Erotic Representations Of Women In Pre-modern Chin

Essay by EssaySwap ContributorHigh School, 12th grade February 2008

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The paradox of sexual representation of women, particularly in fictional works of erotic appeal, in pre-modern Japan and China is that the landmark representatives of such works tended to be wrapped around some sort of religious, metaphysical or philosophical framework. Though not necessarily always morally didactic and excessively cautionary, the sexual elements in these works tended to be underlined by a kind of secular wisdom, be it outlooks associated with the ?red dust? in Ming and Ching China or ?ukiyo? in Tokugawa Japan. Whether they are pornography masked under the guise of education for the young men?s own good ? one has to, after all, know evil in order to resist evil, or serious artistic produce distilled from the artists? own experience in the quarters of pleasure, a hotbed where human frailties and hypocrisy, the rise and decline of fortunes, the nature of relationships between men and women, the mirroring of norms and customs in a society, conflicting values and ?what makes people tick? ? in short, all the fundamental themes that literature seeks to explore, springs to life in glorious poetry and revolutionary narrative modes.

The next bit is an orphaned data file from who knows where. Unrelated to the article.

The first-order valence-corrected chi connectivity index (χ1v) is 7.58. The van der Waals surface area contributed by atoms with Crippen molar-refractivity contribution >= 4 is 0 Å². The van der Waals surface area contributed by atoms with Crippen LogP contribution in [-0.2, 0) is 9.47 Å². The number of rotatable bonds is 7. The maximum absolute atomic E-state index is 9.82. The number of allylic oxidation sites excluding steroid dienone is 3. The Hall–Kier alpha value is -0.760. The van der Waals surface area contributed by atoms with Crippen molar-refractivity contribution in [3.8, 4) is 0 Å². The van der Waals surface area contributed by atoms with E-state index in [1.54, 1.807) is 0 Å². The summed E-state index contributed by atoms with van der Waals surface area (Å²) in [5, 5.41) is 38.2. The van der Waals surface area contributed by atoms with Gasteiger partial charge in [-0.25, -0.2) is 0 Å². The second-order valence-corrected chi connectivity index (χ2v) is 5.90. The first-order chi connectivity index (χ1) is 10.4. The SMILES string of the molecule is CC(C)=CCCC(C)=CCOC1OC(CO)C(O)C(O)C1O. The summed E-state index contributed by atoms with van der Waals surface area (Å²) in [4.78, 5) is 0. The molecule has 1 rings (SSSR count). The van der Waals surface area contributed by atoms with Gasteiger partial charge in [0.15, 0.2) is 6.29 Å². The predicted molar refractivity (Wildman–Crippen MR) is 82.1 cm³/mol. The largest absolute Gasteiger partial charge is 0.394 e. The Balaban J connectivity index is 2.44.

The women in these stories, regardless of the female archetypes they are often categorized under, like their various male counterparts, do come to gradual realizations of the ways of the world as their youth fades away and memories of the past become more intense in contrast to the loneliness of old age and the sadness of death, which is not surprising considering that both China and Japan have long literary traditions in linking sexual impulse with death, an aesthetic point which Yukio Mishima later in the twentieth century came to exemplify to an extreme. In that sense, literature replete with indecent women in the past differs from our concept of pornography today because the...